Google+, the post-friend social network

24 Jul

The other day I was reading an exchange between two friends on Facebook, neither of whom “gets” Google’s recently-launched social network Google+. It occurred to me that the moment I “got” Google+ was the fourth or fifth time I was added to a circle by someone whose name I didn’t recognize. In those cases I can usually figure out why they’ve added me with a bit of research, but there’s still a lot of people I don’t know who want to connect with me; and vice versa. Then it finally sank in that Google+ had provided me with a circle called Acquaintances.

One of the awful things about social networks up until recently was that they forced you to say that everyone you connected with online was your friend. (I’d classify the friend/not friend binary as Bad and Right: it’s ugly but functional.) Twitter eventually changed the verb from “friend” to “follow”, which made things easier. Facebook was built to emulate the way friends hang out in the real world, so everyone I’m connected with is still either a friend or (in the case of pages) an interest. LinkedIn now gives me the option to connect with someone as a friend, a co-worker, or someone with whom I’ve done business.

But to me, those services still carry the baggage of commitment. Unfollowing someone on Twitter or unfriending them on Facebook is an act that has weight. I’ve never severed professional ties with someone on LinkedIn.

Google+ presents itself as an online place for sharing that has been built from the ground up to address the complexity of human relationships, and rescue the word “friend” from its distorted online usage along the way. I can finally satisfy my neo-Victorian sentiments by calling 80% of my social network connections by their true name: Acquaintances.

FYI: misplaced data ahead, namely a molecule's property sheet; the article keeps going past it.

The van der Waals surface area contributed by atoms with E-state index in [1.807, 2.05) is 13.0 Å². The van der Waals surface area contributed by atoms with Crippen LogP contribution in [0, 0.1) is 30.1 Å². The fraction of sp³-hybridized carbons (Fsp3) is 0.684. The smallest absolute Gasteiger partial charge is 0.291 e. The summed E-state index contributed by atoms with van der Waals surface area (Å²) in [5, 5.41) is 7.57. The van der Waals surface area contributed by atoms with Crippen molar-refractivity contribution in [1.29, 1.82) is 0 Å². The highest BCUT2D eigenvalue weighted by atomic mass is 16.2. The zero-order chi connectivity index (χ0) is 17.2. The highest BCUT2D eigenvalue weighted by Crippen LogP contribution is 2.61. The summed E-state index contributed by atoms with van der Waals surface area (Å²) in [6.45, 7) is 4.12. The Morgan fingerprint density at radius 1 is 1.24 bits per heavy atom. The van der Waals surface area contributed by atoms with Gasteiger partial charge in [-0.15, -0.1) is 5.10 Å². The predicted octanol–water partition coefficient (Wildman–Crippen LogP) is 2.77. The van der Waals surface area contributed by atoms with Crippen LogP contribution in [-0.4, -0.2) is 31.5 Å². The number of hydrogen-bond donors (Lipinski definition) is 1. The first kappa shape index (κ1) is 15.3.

(I was going to take things a step further and create a circle called “Who?” for the people I don’t recognize and want to someday identify, but at that point I had another epiphany: if I want to share things with people who are not in one of my social circles, I can make those posts public. EUREKA. I’ve rediscovered blogging.)

I can use Facebook the same way by creating lists of friends (though not as easily.) The circle-creating functionality is the entire point of Diaspora. And frankly, the Google+ solution is flawed because at some point I’m going to call bullshit on the whole time-consuming exercise of categorizing all the people I know, and start dividing my content into things that are public and things that are visible to ten or so very, very close friends.

Unless Google starts to automate the process for me, which is where I think we get to the potential of Google+. I’m drawn to Google+ because Google already powers a lot of my online life outside of Facebook and it’s good at making educated guesses about what I want.

What I suspect would finally make the process of connecting people online Good and Right is for Google+ to make an educated guess about which of my social circles people belong in. It could say, “Wade’s contact Jane Smith works at Weber Shandwick. He’s added all of his contacts who work at Weber Shandwick to his Work circle, and added most of them to the Frolleagues or Acquaintances circle. So I’ll make it incredibly easy for him to add her to those three circles, with the option to do something else with her  in the usual Google+ way.”

Ideally I won’t end friendships and change jobs so often that getting people out of those circles requires an automated solution.